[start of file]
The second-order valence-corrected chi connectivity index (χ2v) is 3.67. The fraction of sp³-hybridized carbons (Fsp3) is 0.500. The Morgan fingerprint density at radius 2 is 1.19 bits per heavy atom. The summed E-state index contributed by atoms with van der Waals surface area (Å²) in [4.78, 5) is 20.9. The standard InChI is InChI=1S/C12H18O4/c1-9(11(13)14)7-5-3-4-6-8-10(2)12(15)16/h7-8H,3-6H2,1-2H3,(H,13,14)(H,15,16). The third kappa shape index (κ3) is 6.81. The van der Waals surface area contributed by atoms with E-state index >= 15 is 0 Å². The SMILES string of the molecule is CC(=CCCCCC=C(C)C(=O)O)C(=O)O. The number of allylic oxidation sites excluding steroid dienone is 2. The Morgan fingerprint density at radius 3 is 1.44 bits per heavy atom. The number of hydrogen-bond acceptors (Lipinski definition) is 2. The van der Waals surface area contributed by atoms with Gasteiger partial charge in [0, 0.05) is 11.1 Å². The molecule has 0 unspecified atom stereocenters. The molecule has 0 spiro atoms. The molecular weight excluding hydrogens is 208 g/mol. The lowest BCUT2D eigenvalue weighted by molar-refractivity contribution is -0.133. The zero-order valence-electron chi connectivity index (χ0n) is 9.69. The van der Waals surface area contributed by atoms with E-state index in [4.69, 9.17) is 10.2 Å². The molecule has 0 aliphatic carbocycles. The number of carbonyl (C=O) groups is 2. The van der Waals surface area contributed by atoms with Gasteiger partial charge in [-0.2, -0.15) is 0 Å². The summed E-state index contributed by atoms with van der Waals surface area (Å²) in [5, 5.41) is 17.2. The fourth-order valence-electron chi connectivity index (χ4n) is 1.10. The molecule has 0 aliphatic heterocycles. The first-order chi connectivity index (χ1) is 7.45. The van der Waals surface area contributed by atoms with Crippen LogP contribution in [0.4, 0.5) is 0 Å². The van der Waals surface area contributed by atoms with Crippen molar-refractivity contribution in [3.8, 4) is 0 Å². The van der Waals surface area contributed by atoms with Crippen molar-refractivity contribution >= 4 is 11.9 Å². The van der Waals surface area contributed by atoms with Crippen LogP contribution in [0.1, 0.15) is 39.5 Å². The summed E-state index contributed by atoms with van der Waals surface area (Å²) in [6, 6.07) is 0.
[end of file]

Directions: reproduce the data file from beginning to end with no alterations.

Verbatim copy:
The second-order valence-corrected chi connectivity index (χ2v) is 3.67. The fraction of sp³-hybridized carbons (Fsp3) is 0.500. The Morgan fingerprint density at radius 2 is 1.19 bits per heavy atom. The summed E-state index contributed by atoms with van der Waals surface area (Å²) in [4.78, 5) is 20.9. The standard InChI is InChI=1S/C12H18O4/c1-9(11(13)14)7-5-3-4-6-8-10(2)12(15)16/h7-8H,3-6H2,1-2H3,(H,13,14)(H,15,16). The third kappa shape index (κ3) is 6.81. The van der Waals surface area contributed by atoms with E-state index >= 15 is 0 Å². The SMILES string of the molecule is CC(=CCCCCC=C(C)C(=O)O)C(=O)O. The number of allylic oxidation sites excluding steroid dienone is 2. The Morgan fingerprint density at radius 3 is 1.44 bits per heavy atom. The number of hydrogen-bond acceptors (Lipinski definition) is 2. The van der Waals surface area contributed by atoms with Gasteiger partial charge in [0, 0.05) is 11.1 Å². The molecule has 0 unspecified atom stereocenters. The molecule has 0 spiro atoms. The molecular weight excluding hydrogens is 208 g/mol. The lowest BCUT2D eigenvalue weighted by molar-refractivity contribution is -0.133. The zero-order valence-electron chi connectivity index (χ0n) is 9.69. The van der Waals surface area contributed by atoms with E-state index in [4.69, 9.17) is 10.2 Å². The molecule has 0 aliphatic carbocycles. The number of carbonyl (C=O) groups is 2. The van der Waals surface area contributed by atoms with Gasteiger partial charge in [-0.2, -0.15) is 0 Å². The summed E-state index contributed by atoms with van der Waals surface area (Å²) in [5, 5.41) is 17.2. The fourth-order valence-electron chi connectivity index (χ4n) is 1.10. The molecule has 0 aliphatic heterocycles. The first-order chi connectivity index (χ1) is 7.45. The van der Waals surface area contributed by atoms with Crippen LogP contribution in [0.4, 0.5) is 0 Å². The van der Waals surface area contributed by atoms with Crippen molar-refractivity contribution in [3.8, 4) is 0 Å². The van der Waals surface area contributed by atoms with Crippen molar-refractivity contribution >= 4 is 11.9 Å². The van der Waals surface area contributed by atoms with Crippen LogP contribution in [0.1, 0.15) is 39.5 Å². The summed E-state index contributed by atoms with van der Waals surface area (Å²) in [6, 6.07) is 0.